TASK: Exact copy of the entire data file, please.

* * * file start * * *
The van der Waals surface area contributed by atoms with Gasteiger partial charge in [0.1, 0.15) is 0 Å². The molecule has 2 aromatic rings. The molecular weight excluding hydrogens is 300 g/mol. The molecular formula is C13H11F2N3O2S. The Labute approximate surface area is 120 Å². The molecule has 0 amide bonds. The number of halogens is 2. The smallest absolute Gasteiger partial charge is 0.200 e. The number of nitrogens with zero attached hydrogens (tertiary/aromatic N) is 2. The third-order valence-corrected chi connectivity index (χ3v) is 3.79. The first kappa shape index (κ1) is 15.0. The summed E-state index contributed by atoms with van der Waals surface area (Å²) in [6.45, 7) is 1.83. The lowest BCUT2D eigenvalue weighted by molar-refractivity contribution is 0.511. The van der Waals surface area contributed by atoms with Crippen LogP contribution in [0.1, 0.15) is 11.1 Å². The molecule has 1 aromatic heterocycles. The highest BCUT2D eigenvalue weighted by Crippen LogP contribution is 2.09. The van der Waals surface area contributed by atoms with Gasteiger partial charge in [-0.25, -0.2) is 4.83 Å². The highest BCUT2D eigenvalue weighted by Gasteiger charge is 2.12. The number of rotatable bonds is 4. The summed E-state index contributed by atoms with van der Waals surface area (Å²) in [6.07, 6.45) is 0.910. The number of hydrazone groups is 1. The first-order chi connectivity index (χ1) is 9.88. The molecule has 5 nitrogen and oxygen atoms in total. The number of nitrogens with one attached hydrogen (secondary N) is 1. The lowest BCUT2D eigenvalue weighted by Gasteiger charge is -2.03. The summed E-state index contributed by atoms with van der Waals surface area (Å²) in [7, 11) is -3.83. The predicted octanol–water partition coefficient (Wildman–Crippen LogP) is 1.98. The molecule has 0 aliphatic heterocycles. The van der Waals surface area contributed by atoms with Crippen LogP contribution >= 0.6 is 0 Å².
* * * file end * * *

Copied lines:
The van der Waals surface area contributed by atoms with Gasteiger partial charge in [0.1, 0.15) is 0 Å². The molecule has 2 aromatic rings. The molecular weight excluding hydrogens is 300 g/mol. The molecular formula is C13H11F2N3O2S. The Labute approximate surface area is 120 Å². The molecule has 0 amide bonds. The number of halogens is 2. The smallest absolute Gasteiger partial charge is 0.200 e. The number of nitrogens with zero attached hydrogens (tertiary/aromatic N) is 2. The third-order valence-corrected chi connectivity index (χ3v) is 3.79. The first kappa shape index (κ1) is 15.0. The summed E-state index contributed by atoms with van der Waals surface area (Å²) in [6.45, 7) is 1.83. The lowest BCUT2D eigenvalue weighted by molar-refractivity contribution is 0.511. The van der Waals surface area contributed by atoms with Crippen LogP contribution in [0.1, 0.15) is 11.1 Å². The molecule has 1 aromatic heterocycles. The highest BCUT2D eigenvalue weighted by Crippen LogP contribution is 2.09. The van der Waals surface area contributed by atoms with Gasteiger partial charge in [-0.25, -0.2) is 4.83 Å². The highest BCUT2D eigenvalue weighted by Gasteiger charge is 2.12. The number of rotatable bonds is 4. The summed E-state index contributed by atoms with van der Waals surface area (Å²) in [6.07, 6.45) is 0.910. The number of hydrazone groups is 1. The first-order chi connectivity index (χ1) is 9.88. The molecule has 5 nitrogen and oxygen atoms in total. The number of nitrogens with one attached hydrogen (secondary N) is 1. The lowest BCUT2D eigenvalue weighted by Gasteiger charge is -2.03. The summed E-state index contributed by atoms with van der Waals surface area (Å²) in [7, 11) is -3.83. The predicted octanol–water partition coefficient (Wildman–Crippen LogP) is 1.98. The molecule has 0 aliphatic heterocycles. The van der Waals surface area contributed by atoms with Crippen LogP contribution >= 0.6 is 0 Å².